BOCS works with the Burrowing Owl National Recovery Team and the Ministry of Environment to re-establish populations of Burrowing Owls in British Columbia. The Burrowing Owl Estate Winery located in Oliver, BC initially offered volunteer support and over the last 10 years has been a major financial contributor to the program. Other government grants and public support have enabled the work to continue.

The largest breeding facility was established at the BC Wildlife Park in Kamloops in the mid-1990s, to accompany the breeding facility (started in the early 1990s) in the Lower Mainland which is now located in Port Kells, BC. The breeding facilities maintain a founder population of Burrowing Owls to produce genetically diverse juveniles, which are released as one-year olds. The first release of captive-bred owls in BC occurred in 1992, when nine owls were placed into artificial burrows in the Thompson-Nicola region. The breeding and release program has flourished over the last 20 years, and now close to 50 pairs of young owls are released each year in the Thompson-Nicola.

Starting in 2010, BOCS also began releasing Burrowing Owls back into the South Okanagan. Currently, owls are released at three sites on ranch land, Provincial Land and a Nature Conservancy site. To complement the reintroduction efforts in the South Okanagan, a third breeding facility was built in Oliver, BC and opened in 2011. Breeding started in earnest at this facility in 2013, with the introduction of new wild caught owls from Oregon to increase the genetic diversity of the captive-bred population.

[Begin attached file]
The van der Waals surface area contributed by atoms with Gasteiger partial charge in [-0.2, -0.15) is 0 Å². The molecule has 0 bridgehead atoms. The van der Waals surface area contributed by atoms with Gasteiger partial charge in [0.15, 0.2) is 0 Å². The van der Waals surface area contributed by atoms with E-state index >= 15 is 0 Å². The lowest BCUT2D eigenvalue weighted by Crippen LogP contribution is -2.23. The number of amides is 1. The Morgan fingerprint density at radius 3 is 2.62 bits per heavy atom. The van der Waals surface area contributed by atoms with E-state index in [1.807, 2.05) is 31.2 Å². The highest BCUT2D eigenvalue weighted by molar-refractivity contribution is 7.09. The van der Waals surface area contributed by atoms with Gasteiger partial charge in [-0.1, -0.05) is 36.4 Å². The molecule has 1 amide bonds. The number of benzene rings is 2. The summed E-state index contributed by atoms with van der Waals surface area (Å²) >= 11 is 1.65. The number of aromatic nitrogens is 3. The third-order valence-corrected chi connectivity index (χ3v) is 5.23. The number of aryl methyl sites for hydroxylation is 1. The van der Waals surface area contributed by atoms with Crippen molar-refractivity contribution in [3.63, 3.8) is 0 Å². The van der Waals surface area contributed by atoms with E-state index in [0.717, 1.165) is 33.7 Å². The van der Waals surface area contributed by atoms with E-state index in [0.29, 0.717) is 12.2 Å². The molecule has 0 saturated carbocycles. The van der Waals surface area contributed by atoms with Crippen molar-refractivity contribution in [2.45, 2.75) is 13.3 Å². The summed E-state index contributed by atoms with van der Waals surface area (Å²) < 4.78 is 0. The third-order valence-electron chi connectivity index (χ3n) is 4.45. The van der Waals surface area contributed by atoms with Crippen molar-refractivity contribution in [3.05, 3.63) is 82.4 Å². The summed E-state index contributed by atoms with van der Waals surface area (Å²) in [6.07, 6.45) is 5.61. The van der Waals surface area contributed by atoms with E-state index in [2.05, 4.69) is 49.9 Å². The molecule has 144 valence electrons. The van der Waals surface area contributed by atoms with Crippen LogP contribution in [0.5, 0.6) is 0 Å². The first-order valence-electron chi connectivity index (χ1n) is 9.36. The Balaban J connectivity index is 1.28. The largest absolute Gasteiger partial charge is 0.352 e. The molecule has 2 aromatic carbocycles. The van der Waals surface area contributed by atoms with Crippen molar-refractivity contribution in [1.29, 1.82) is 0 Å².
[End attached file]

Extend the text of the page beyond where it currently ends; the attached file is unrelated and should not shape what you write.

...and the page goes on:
Currently the Society monitors 14 active release sites located on private ranch, Provincial and NGO land between Kamloops and Merritt, and in the South Okanagan. Since 1991, the Society has built and installed over 800 artificial burrows. The artificial burrow system is constructed with landscaping buckets and 3m long pipe buried deep in the ground.

In early April, before the owls are released, 35-40 soft-release cages are erected at the burrows to house each released Burrowing Owl pair for two weeks. The 4x4x4-foot enclosures are made of a PVC frame covered by a fine mesh that is placed over the burrow entrances. Research by Aimee Mitchell (MSc, 2008) demonstrated that the soft-release cages increase reproductive success and site fidelity and aid in the transition from captivity to the wild (See Table 1). This allows the owls to see the environment into which they've been released while protecting them from predators. The owls are fed a diet of farmed mice while the soft-release cages are up and after two weeks the cages are removed. At the time of cage removal the majority of pairs have initiated nesting and/or egg production.

Field monitors visit the released sites throughout the breeding season to document the behaviours of the released yearling owls, provide supplementary food, count eggs and nestlings, band juveniles, identify returning owls (back from migration) and track the movements of the owls.